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Jimbo Jones (Canada)

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Blazing Arrow
Blazing Arrow
Price: CDN$ 14.86
21 used & new from CDN$ 5.80

4.0 out of 5 stars Give the Gift of Gab!, Dec 27 2009
This review is from: Blazing Arrow (Audio CD)
Gift of Gab is easily one of the best MCs out there right now, and this is perhaps his best work. I would love to give this album 5 stars, but Blazing Arrow does have a few sleepers that could have easily been left out (the album is 75 mins long). Nonetheless, this is the product of pure talent and boasts such great tracks as "Make You Feel That Way", "First in Flight", and "Release".

Power In Numbers
Power In Numbers
Price: CDN$ 14.86
40 used & new from CDN$ 1.82

5.0 out of 5 stars almost as good as quality control, Dec 27 2009
This review is from: Power In Numbers (Audio CD)
Great CD. For about the first half, it's probably better than Quality Control. The quality decreases somewhat for the last few tracks, but they're still better than average tracks. Quality Control is a really hard album to follow (it's actually my all-time favorite CD), and Power in Numbers does a remarkably good job of trying to capture the magic that their debut had. This definately has a different, darker feel than QC, and some people seem to think this is an improvement. In summary: excellent CD, buy it.

Quality Control
Quality Control
Price: CDN$ 13.48
36 used & new from CDN$ 1.04

5.0 out of 5 stars still hasn't been topped, Dec 27 2009
This review is from: Quality Control (Audio CD)
It's been out for a while now and it's still my favorite CD, period. It's rhymes are light, the beats are fun, each track is memorable, and it's just a good CD to chill to. It will never be considered one of the greatest of all time, but it's loved by so many people just because it's so solid. Probably the best CD for introducing someone to rap -- it's the one that got me hooked. Even rap haters don't seem to mind these guys.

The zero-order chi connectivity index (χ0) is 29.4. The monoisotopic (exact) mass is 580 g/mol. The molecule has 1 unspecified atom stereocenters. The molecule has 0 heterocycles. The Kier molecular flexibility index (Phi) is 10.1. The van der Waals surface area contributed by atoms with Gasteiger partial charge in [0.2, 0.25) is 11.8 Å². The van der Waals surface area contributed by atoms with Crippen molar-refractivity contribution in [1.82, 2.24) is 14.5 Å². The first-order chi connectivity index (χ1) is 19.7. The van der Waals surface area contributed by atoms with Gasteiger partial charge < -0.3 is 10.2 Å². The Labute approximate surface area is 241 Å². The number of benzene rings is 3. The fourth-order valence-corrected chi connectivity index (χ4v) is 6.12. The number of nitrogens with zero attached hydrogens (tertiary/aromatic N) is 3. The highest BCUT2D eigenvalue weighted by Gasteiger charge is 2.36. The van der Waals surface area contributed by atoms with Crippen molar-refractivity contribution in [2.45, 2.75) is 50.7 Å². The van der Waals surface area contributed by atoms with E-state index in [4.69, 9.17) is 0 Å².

The Everlasting Man
The Everlasting Man
by G. K. Chesterton
Edition: Paperback
Price: CDN$ 11.91
37 used & new from CDN$ 5.41

1 of 1 people found the following review helpful
5.0 out of 5 stars Genius, but not for beginners, Dec 25 2009
This review is from: The Everlasting Man (Paperback)
This book is among the best of the 20th century. As many other reviewers agree, it's just as relevent today as it was in 1925.

Unfortunately, many readers today will have a distinct disadvantage that will render them illiterate to some of the major points that Chesterton hammers home: the modern reader generally lacks a classical background. If I had read this book mere months before when I actually did, I would have either been lost in parts, or I would have simply ignored those parts and moved on to the next paragraph. Chesterton assumes that you have are familiar with much of Greek and Roman history, as well as many of the major classical myths. Do not read this book unless you have these. It is well worth the preparation, because this book deserves to be understood.

Now that that's said, I'll start praising the book. It's about a myth -- the only myth that uses human history as its setting. And as all good myths do, it strives to entertain, humanize, and instruct. Chesterton makes the reader well aware that his book will attempt to embellish and make us realise that our world truly is magical. His writing is long and musing, but never boring and always relevant to his points. The style of writing is symbolic of his purpose: to show that we do not live in a world of immediate facts, but in a beautiful portrait that deserves to be appreciated by humans, not robots.